These variations must result in the same movement as the rest of the line, but may consist of additional or slightly different steps. For example, the basic pajdushko horo dance consists of a series of four hop-steps actually, lift-steps to the right, followed by a series of four steps to the left where the right foot crosses in front of the left foot on the quick beat, then weight is transferred onto the right foot, which pushes the dancer to the left on the slow beat.
Finally, the line moves backwards using four hop-steps, and the dance is repeated. Variations might consist of alternating the right foot in front of and behind the left foot, forming a basic grapevine dance step.
Another variation might be that instead of hop-steps backwards, a dancer might use a series of scissor steps and end with a pas-de-bas step. From Wikipedia, the free encyclopedia. This article relies largely or entirely on a single source. Relevant discussion may be found on the talk page.
Please help improve this article by introducing citations to additional sources. Index Outline. Dance and disability Dance and health Dance costume Dance etiquette Dance notation Dance in film Dance in mythology and religion Dance occupations Dance on television Dance research Dance science Dance technology Dance troupe Dancing mania History of dance Women in dance.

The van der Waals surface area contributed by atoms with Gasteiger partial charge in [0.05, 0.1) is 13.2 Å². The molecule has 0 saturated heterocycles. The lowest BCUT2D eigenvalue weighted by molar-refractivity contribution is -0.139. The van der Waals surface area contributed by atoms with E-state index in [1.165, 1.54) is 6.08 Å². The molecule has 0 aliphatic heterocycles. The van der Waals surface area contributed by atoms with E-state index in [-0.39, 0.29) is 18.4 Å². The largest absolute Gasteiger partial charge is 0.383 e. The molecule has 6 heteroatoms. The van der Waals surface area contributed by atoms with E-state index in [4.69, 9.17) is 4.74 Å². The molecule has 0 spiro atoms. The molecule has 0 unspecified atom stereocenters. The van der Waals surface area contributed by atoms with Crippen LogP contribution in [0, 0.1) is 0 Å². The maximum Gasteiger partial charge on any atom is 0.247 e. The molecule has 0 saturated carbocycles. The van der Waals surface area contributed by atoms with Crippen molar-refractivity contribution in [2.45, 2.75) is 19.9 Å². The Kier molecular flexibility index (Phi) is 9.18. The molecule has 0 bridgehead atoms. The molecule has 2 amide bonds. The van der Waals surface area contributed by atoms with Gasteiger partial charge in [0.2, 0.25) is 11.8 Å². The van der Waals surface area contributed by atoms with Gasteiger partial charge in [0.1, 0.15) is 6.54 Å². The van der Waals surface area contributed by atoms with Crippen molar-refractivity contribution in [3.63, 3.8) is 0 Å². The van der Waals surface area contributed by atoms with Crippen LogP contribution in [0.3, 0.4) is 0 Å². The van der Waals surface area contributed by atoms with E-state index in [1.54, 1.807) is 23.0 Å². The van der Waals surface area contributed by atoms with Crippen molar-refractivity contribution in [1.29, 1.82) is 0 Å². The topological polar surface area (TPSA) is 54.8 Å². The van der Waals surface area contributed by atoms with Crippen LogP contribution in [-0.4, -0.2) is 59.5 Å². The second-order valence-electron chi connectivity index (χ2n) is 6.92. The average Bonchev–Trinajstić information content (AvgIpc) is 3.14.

List of dances. Music of Southeastern Europe the Balkans. Albania performers Bosnia and Herzegovina performers Bulgaria performers Croatia performers Cyprus performers Greece performers Kosovo performers Moldova performers Montenegro performers North Macedonia performers Romania performers Serbia performers Slovenia performers Turkey performers Yugoslavia performers. Categories : Bulgarian dances. Hidden categories: Articles needing additional references from March All articles needing additional references.
Dancing horo involves learning a sequence of steps and combining them with movements of the hands while folk music is playing. Fifty years ago or so, dancing horo was a way of courting. Looking each other in the eyes during a dancing party in the main square of the village often meant that the two people liked each other and were going to get married. At a time when no radio and television existed, horo dancing was the main form of entertainment.
The magic of the Bulgarian dance "horo"
We, the Bulgarians, are known for the horo dance. When somewhere in the world they start dancing horo everyone says — these are the Bulgarians. Do not stop dancing horo. The whole nature of the Bulgarian spirituality is expressed in these lines.